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Re: Screen readers and full stops + seperating links!

From: David Poehlman <poehlman1@home.com>
Date: Fri, 5 Oct 2001 14:04:31 -0400
Message-ID: <013b01c14dc8$2f6f3620$2cf60141@mtgmry1.md.home.com>
To: <w3c-wai-ig@w3.org>, "Phill Jenkins" <pjenkins@us.ibm.com>
I still use netscape once ina while and I don't know of an assistive
technology that is all inclusive that I can use that would not require
this.  I cannot tell what is a link and what is not and I cannot tell
where one link starts and another begins on some pages.

----- Original Message -----
From: "Phill Jenkins" <pjenkins@us.ibm.com>
To: <w3c-wai-ig@w3.org>
Sent: Friday, October 05, 2001 1:48 PM
Subject: RE: Screen readers and full stops + seperating links!

> ...why are we meant to make sure there is
a non-linked character between adjacent links?

I don't think it is necessary any more. All the browsers I know, even on
the old platforms like DOS, seem to handle consecutive links by tabbing
each link.  5 years or 10 years ago that was argued to not be the case.
That's why it is priority 3 and in Guideline 10 "Use Interim Solutions":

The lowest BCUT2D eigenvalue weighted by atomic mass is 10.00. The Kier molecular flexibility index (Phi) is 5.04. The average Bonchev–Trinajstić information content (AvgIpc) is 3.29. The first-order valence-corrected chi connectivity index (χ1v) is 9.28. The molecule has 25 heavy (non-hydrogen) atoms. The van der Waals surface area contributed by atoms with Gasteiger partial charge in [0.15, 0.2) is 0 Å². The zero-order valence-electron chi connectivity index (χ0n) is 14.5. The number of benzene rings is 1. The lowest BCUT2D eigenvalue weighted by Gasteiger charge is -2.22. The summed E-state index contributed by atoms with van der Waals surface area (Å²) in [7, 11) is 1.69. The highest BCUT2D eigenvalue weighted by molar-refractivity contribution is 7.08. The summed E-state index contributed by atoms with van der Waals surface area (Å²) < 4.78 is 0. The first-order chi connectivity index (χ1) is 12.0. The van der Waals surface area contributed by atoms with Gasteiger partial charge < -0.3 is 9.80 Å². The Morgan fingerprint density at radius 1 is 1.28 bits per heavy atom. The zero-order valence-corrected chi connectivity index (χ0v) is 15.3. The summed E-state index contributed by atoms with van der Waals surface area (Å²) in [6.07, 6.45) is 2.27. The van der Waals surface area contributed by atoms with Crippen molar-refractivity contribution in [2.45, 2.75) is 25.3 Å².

The priority 3 checkpoint 10.5 says:

10.5 Until user agents (including assistive technologies) render
links distinctly, include non-link, printable characters (surrounded by
spaces) between adjacent links. [Priority 3]

Guideline 10

Use interim accessibility solutions so that assistive technologies and
older browsers will operate correctly.

   For example, <clip> older screen readers read lists of consecutive
   as one link. These active elements are therefore difficult or
   to access. <clip>

   Note. The following checkpoints apply until user agents (including
   assistive technologies) address these issues. These checkpoints are
   classified as "interim", meaning that the Web Content Guidelines
   Group considers them to be valid and necessary to Web accessibility
   of the publication of this document. [over two years ago May 1999]
   However, the Working Group does not expect these checkpoints to be
   necessary in the future, once Web technologies have incorporated
   anticipated features or capabilities.

read more at http://www.w3.org/TR/WCAG10/#gl-interim-accessibility

Received on Friday, 5 October 2001 14:05:08 UTC

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